Gambling companies accused of targeting children

Concerns have been raised at how betting companies are targeting children with ads, with one activist going so far as to brand it “grooming”.

Dec 05, 2022, updated Dec 05, 2022
Photo: AAP/Lukas Coch

Photo: AAP/Lukas Coch

The Alliance for Gambling Reform estimates more than 430,000 people under the age of 16 are likely betting online.

Reverend Tim Costello said the lack of federal regulation on gambling advertising meant operators were able to “groom our kids with impunity”.

“And the implications will be horrific and lifelong.”

Costello told parliamentarians reviewing gambling reform that betting companies had built a myth around mateship, such as through the plethora of betting with mates ads.

He said when he first started researching the sector, he came in with the idea that Australians just loved to punt, which is what led to such great gambling losses.

But he’s now changed his mind, saying the losses don’t come from a culture “that loves it more than anyone else”, but from a lack of regulation.

“The truth is, we’ve had the worst policies, the least regulation of gambling,” he told the reform inquiry on Monday.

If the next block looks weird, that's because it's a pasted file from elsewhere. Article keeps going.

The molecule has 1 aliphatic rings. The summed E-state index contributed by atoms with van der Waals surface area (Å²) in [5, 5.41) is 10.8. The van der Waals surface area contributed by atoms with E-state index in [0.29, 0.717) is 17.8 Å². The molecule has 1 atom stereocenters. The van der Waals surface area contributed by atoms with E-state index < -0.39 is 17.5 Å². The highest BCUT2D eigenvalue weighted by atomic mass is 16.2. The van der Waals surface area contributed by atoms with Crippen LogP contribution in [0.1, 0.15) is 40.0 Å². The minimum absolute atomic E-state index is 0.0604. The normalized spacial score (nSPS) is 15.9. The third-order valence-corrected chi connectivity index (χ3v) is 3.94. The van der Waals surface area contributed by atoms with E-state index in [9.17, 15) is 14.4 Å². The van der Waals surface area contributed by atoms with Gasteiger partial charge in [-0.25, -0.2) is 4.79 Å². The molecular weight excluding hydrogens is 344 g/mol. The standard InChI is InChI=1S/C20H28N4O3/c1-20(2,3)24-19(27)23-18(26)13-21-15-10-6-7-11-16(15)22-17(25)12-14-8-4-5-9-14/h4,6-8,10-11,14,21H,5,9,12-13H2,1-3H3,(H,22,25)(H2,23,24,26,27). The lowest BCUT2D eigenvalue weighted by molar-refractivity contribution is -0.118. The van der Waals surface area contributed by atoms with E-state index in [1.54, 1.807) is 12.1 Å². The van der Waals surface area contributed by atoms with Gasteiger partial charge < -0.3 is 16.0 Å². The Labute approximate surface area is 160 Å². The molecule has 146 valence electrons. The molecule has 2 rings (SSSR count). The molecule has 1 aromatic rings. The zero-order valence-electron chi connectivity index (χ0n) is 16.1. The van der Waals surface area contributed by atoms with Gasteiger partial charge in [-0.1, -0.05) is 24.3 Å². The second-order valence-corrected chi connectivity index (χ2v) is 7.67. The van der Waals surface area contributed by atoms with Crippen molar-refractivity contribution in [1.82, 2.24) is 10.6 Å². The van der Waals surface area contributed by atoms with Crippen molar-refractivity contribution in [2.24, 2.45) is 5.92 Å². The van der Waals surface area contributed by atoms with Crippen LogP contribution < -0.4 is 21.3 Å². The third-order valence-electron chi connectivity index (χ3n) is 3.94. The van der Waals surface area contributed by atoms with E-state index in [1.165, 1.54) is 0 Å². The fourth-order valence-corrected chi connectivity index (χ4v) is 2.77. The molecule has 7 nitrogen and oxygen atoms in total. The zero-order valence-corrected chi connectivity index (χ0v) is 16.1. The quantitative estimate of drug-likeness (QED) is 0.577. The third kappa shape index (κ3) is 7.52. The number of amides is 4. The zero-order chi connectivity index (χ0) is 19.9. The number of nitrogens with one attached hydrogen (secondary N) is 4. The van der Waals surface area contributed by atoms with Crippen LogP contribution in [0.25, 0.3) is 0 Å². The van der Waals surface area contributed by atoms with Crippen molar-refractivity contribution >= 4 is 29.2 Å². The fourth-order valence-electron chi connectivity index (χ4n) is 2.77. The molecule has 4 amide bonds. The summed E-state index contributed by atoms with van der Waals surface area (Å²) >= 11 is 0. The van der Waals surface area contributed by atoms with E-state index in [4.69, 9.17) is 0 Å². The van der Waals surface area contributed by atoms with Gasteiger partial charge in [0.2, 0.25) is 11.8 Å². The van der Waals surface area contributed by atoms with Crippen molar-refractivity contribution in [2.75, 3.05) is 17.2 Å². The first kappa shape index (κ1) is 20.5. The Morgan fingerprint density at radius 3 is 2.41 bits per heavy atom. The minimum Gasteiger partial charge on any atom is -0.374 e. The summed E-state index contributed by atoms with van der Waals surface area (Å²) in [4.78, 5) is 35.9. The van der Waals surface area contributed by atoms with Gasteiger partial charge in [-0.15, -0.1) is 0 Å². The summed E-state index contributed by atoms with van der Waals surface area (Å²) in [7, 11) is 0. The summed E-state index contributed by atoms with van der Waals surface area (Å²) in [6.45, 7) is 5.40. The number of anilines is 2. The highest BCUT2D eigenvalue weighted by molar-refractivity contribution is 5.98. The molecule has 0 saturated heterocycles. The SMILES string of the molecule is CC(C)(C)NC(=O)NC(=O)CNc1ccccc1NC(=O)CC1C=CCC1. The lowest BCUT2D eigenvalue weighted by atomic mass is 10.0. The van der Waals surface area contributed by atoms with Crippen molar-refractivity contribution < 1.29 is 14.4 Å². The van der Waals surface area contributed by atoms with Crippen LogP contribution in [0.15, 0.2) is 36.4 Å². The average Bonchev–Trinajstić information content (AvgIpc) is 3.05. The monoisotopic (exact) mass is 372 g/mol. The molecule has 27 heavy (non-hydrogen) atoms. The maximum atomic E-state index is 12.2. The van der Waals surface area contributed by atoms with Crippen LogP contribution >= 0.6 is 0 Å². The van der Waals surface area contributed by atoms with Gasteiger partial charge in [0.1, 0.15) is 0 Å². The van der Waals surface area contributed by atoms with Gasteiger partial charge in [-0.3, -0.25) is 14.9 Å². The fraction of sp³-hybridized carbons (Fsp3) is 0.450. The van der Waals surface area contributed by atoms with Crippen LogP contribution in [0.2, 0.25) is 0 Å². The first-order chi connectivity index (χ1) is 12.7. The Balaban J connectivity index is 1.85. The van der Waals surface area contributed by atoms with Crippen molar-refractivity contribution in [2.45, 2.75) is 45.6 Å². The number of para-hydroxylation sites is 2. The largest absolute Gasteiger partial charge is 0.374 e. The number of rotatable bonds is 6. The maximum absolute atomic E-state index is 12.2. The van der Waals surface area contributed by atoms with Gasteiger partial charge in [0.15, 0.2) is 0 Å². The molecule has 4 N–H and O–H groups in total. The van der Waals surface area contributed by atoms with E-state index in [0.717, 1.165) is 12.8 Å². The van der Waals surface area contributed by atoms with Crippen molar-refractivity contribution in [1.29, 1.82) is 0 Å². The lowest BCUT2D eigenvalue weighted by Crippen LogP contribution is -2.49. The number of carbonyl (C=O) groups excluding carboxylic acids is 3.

“That is why we have the greatest losses.”

While there is limited oversight of gambling advertising by the Australian Communications and Media Authority,  Costello branded the watchdog a “toothless tiger”.

Gambling giants Sportsbet and Ladbrokes have defended their huge advertising presence but admitted targeting minors with ads is out of line.

Sportsbet used its submission to the inquiry to acknowledge more solutions were needed to protect minors and people at risk of harm but said any protections had to be balanced against a company’s legal right to advertise.

The reform alliance also lambasted the government for not taking gambling as a serious public health issue.

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CEO Carol Bennett says in her 30 years of working in the public health system, she’s seen Commonwealth and state and territory governments come together to tackle a range of health issues.

This includes prevention, early intervention, research and awareness campaigns.

Except for gambling.

“This is an anomaly in this area, that doesn’t occur,” she said.

“You don’t have a response that looks at the public and its need for protection from a harmful product.”

Bennett said including the gambling industry at the table to talk about harm reduction would hinder an adequate public health response.

“The gambling industry makes money by making losers, that’s the reality,” she said.

“Reducing harms … is at odds with their purpose.”


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